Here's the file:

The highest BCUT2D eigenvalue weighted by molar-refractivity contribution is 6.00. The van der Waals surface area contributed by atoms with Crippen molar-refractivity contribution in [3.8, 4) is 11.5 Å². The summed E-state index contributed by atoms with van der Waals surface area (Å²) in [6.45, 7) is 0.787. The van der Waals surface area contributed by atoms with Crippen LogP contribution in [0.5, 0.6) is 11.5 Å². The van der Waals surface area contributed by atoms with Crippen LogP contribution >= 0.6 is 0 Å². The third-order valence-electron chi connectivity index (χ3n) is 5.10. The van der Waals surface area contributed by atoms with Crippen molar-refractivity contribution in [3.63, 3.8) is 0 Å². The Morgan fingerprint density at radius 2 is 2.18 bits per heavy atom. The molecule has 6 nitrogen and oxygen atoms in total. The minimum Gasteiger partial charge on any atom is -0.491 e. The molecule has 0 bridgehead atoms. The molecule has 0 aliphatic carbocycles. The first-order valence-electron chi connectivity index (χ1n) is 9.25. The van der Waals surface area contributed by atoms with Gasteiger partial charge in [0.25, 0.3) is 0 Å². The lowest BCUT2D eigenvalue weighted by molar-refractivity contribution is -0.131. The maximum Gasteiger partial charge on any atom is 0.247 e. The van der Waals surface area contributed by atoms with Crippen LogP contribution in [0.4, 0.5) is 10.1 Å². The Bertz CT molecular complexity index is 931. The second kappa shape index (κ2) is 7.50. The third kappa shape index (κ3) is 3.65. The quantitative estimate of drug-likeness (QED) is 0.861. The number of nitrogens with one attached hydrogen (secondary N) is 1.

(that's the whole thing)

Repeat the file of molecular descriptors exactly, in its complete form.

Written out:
The highest BCUT2D eigenvalue weighted by molar-refractivity contribution is 6.00. The van der Waals surface area contributed by atoms with Crippen molar-refractivity contribution in [3.8, 4) is 11.5 Å². The summed E-state index contributed by atoms with van der Waals surface area (Å²) in [6.45, 7) is 0.787. The van der Waals surface area contributed by atoms with Crippen LogP contribution in [0.5, 0.6) is 11.5 Å². The van der Waals surface area contributed by atoms with Crippen LogP contribution >= 0.6 is 0 Å². The third-order valence-electron chi connectivity index (χ3n) is 5.10. The van der Waals surface area contributed by atoms with Crippen molar-refractivity contribution in [3.63, 3.8) is 0 Å². The Morgan fingerprint density at radius 2 is 2.18 bits per heavy atom. The molecule has 6 nitrogen and oxygen atoms in total. The minimum Gasteiger partial charge on any atom is -0.491 e. The molecule has 0 bridgehead atoms. The molecule has 0 aliphatic carbocycles. The first-order valence-electron chi connectivity index (χ1n) is 9.25. The van der Waals surface area contributed by atoms with Gasteiger partial charge in [0.25, 0.3) is 0 Å². The lowest BCUT2D eigenvalue weighted by molar-refractivity contribution is -0.131. The maximum Gasteiger partial charge on any atom is 0.247 e. The van der Waals surface area contributed by atoms with Crippen LogP contribution in [0.4, 0.5) is 10.1 Å². The Bertz CT molecular complexity index is 931. The second kappa shape index (κ2) is 7.50. The third kappa shape index (κ3) is 3.65. The quantitative estimate of drug-likeness (QED) is 0.861. The number of nitrogens with one attached hydrogen (secondary N) is 1.